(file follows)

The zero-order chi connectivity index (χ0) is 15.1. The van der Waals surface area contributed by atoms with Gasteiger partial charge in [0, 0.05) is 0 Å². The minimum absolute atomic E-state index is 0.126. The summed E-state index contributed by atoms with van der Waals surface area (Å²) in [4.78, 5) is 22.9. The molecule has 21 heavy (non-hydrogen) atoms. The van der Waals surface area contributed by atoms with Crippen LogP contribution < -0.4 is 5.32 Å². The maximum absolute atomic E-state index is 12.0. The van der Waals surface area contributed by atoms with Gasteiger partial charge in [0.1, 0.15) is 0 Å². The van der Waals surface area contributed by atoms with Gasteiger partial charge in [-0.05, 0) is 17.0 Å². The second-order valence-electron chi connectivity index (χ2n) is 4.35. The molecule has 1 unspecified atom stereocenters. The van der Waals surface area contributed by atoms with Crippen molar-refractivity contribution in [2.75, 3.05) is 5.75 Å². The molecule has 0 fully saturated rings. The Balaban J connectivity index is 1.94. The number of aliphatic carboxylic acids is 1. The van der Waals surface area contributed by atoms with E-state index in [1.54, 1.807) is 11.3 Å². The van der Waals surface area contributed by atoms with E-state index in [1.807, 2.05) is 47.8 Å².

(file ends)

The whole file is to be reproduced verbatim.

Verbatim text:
The zero-order chi connectivity index (χ0) is 15.1. The van der Waals surface area contributed by atoms with Gasteiger partial charge in [0, 0.05) is 0 Å². The minimum absolute atomic E-state index is 0.126. The summed E-state index contributed by atoms with van der Waals surface area (Å²) in [4.78, 5) is 22.9. The molecule has 21 heavy (non-hydrogen) atoms. The van der Waals surface area contributed by atoms with Crippen LogP contribution < -0.4 is 5.32 Å². The maximum absolute atomic E-state index is 12.0. The van der Waals surface area contributed by atoms with Gasteiger partial charge in [0.1, 0.15) is 0 Å². The van der Waals surface area contributed by atoms with Gasteiger partial charge in [-0.05, 0) is 17.0 Å². The second-order valence-electron chi connectivity index (χ2n) is 4.35. The molecule has 1 unspecified atom stereocenters. The van der Waals surface area contributed by atoms with Crippen molar-refractivity contribution in [2.75, 3.05) is 5.75 Å². The molecule has 0 fully saturated rings. The Balaban J connectivity index is 1.94. The number of aliphatic carboxylic acids is 1. The van der Waals surface area contributed by atoms with E-state index in [1.54, 1.807) is 11.3 Å². The van der Waals surface area contributed by atoms with E-state index in [1.807, 2.05) is 47.8 Å².